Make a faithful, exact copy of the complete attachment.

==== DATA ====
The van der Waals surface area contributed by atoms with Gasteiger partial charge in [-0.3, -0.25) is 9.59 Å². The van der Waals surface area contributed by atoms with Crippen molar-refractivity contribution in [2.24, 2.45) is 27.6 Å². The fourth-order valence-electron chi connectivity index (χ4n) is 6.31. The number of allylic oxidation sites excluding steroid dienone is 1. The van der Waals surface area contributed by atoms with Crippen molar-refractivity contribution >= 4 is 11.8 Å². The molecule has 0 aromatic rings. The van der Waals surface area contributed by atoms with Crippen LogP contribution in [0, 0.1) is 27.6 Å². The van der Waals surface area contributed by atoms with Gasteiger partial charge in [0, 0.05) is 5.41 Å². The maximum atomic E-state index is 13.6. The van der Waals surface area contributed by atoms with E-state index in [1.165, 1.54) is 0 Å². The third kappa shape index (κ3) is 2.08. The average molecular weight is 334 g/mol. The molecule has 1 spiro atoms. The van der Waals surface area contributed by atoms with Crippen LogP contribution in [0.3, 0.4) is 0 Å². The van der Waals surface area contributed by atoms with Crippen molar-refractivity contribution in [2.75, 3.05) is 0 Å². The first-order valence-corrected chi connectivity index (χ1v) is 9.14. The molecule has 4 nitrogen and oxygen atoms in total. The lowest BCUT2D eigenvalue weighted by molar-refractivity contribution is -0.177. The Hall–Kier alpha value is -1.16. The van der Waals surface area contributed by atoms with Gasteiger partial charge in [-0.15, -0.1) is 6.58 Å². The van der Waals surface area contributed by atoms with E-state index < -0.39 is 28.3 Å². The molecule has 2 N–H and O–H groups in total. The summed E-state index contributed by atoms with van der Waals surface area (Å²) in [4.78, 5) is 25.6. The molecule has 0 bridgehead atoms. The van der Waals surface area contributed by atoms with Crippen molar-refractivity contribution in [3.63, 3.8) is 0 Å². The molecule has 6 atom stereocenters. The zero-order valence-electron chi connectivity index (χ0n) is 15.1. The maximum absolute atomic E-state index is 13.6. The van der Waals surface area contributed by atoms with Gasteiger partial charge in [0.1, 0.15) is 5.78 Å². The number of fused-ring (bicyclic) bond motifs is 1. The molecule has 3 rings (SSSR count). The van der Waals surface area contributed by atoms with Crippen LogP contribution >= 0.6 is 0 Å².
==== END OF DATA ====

The van der Waals surface area contributed by atoms with Gasteiger partial charge in [-0.3, -0.25) is 9.59 Å². The van der Waals surface area contributed by atoms with Crippen molar-refractivity contribution in [2.24, 2.45) is 27.6 Å². The fourth-order valence-electron chi connectivity index (χ4n) is 6.31. The number of allylic oxidation sites excluding steroid dienone is 1. The van der Waals surface area contributed by atoms with Crippen molar-refractivity contribution >= 4 is 11.8 Å². The molecule has 0 aromatic rings. The van der Waals surface area contributed by atoms with Crippen LogP contribution in [0, 0.1) is 27.6 Å². The van der Waals surface area contributed by atoms with Gasteiger partial charge in [0, 0.05) is 5.41 Å². The maximum atomic E-state index is 13.6. The van der Waals surface area contributed by atoms with E-state index in [1.165, 1.54) is 0 Å². The third kappa shape index (κ3) is 2.08. The average molecular weight is 334 g/mol. The molecule has 1 spiro atoms. The van der Waals surface area contributed by atoms with Crippen LogP contribution in [0.3, 0.4) is 0 Å². The van der Waals surface area contributed by atoms with Crippen molar-refractivity contribution in [2.75, 3.05) is 0 Å². The first-order valence-corrected chi connectivity index (χ1v) is 9.14. The molecule has 4 nitrogen and oxygen atoms in total. The lowest BCUT2D eigenvalue weighted by molar-refractivity contribution is -0.177. The Hall–Kier alpha value is -1.16. The van der Waals surface area contributed by atoms with Gasteiger partial charge in [-0.15, -0.1) is 6.58 Å². The van der Waals surface area contributed by atoms with E-state index < -0.39 is 28.3 Å². The molecule has 2 N–H and O–H groups in total. The summed E-state index contributed by atoms with van der Waals surface area (Å²) in [4.78, 5) is 25.6. The molecule has 0 bridgehead atoms. The van der Waals surface area contributed by atoms with Crippen molar-refractivity contribution in [3.63, 3.8) is 0 Å². The molecule has 6 atom stereocenters. The zero-order valence-electron chi connectivity index (χ0n) is 15.1. The maximum absolute atomic E-state index is 13.6. The van der Waals surface area contributed by atoms with Gasteiger partial charge in [0.1, 0.15) is 5.78 Å². The number of fused-ring (bicyclic) bond motifs is 1. The molecule has 3 rings (SSSR count). The van der Waals surface area contributed by atoms with Crippen LogP contribution >= 0.6 is 0 Å².